Some thoughts on in-house lawyers

Larry Ribstein —  21 November 2011

Those attending the Wisconsin in-house counsel conference this weekend (kudos to Jonathan Lipson for a well-organized and comprehensive program) got a great overview of the problems and opportunities facing the lawyers who work inside corporations.  Here’s some brief observations.

As previously reported, my own contribution focused on how technology might significantly affect in-house lawyers’ work, including by moving many of their tasks to software and non-lawyers.  This has potential implications for the discussions by Larry Hamermesh, Don Langevoort, Deborah DeMott, Steve Schwarcz and Kathleen Cully of the watchdog or gatekeeper responsibilities of in-house lawyers. If in-house lawyers try to become gatekeepers, might this encourage firms to replace their lawyers with software and non-lawyer employees?

Several speakers (Sida Liu, David Wilkins, Christoph Henkel) discussed in-house lawyers outside the U.S. We learned, among other things, that countries such as China and Germany train and accredit lawyers separately for litigation and in-house service. I argued in Practicing Theory and in my paper for this symposium against the one-size-fits-all approach of legal education in the U.S.

The global perspective reinforced my view that U.S corporations and therefore their lawyers need to understand the laws of the many countries they do business in.  Daniel Chow, Mike Koehler, Andrew Spalding and Joe Yockey’s discussions of the Foreign Corrupt Practices Act also showed that firms need to understand foreign cultures. The U.S.-centric approach of U.S. legal education is increasingly out of step with global markets.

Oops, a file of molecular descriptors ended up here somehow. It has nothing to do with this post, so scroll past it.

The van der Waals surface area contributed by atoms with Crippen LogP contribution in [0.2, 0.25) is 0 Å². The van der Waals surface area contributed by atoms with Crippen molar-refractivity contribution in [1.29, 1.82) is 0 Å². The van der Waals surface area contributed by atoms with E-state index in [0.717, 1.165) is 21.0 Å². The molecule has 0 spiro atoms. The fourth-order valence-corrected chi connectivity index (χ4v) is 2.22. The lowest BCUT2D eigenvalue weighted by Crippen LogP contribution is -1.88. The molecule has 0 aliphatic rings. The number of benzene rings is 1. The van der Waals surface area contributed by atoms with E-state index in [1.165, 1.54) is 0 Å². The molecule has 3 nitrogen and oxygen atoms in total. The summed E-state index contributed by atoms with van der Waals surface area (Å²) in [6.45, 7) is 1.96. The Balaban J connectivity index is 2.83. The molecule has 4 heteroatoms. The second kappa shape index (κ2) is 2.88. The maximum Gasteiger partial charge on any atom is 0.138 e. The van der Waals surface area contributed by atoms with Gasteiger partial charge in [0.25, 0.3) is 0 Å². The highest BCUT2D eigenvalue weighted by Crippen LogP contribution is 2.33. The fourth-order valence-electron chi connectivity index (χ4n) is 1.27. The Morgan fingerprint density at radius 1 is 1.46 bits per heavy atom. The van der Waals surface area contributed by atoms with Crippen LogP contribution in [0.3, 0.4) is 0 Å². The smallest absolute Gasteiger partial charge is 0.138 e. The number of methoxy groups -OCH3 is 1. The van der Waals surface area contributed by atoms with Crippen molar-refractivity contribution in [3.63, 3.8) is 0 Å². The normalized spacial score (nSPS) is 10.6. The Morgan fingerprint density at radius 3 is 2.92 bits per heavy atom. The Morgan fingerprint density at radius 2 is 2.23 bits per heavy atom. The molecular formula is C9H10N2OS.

In general, while technology and markets are eroding the market for lawyers, there’s still plenty left for them to do, including in-house. But are U.S. law schools training for this work?

Larry Ribstein


Professor of Law, University of Illinois College of Law

2 responses to Some thoughts on in-house lawyers


    In house counsel are in essence the chief competition for law firms, as general counsel initially decide on whether to “make or buy” and where the decision is the latter, the provider is not always a traditional law firm, as I described in . Even where the selected vendor is a traditional law firm, the selected law firm frequently functions as a general contractor, with the client designating non-traditional law firms to provide important aspects of the engagement under the aegis of a traditional law firm.

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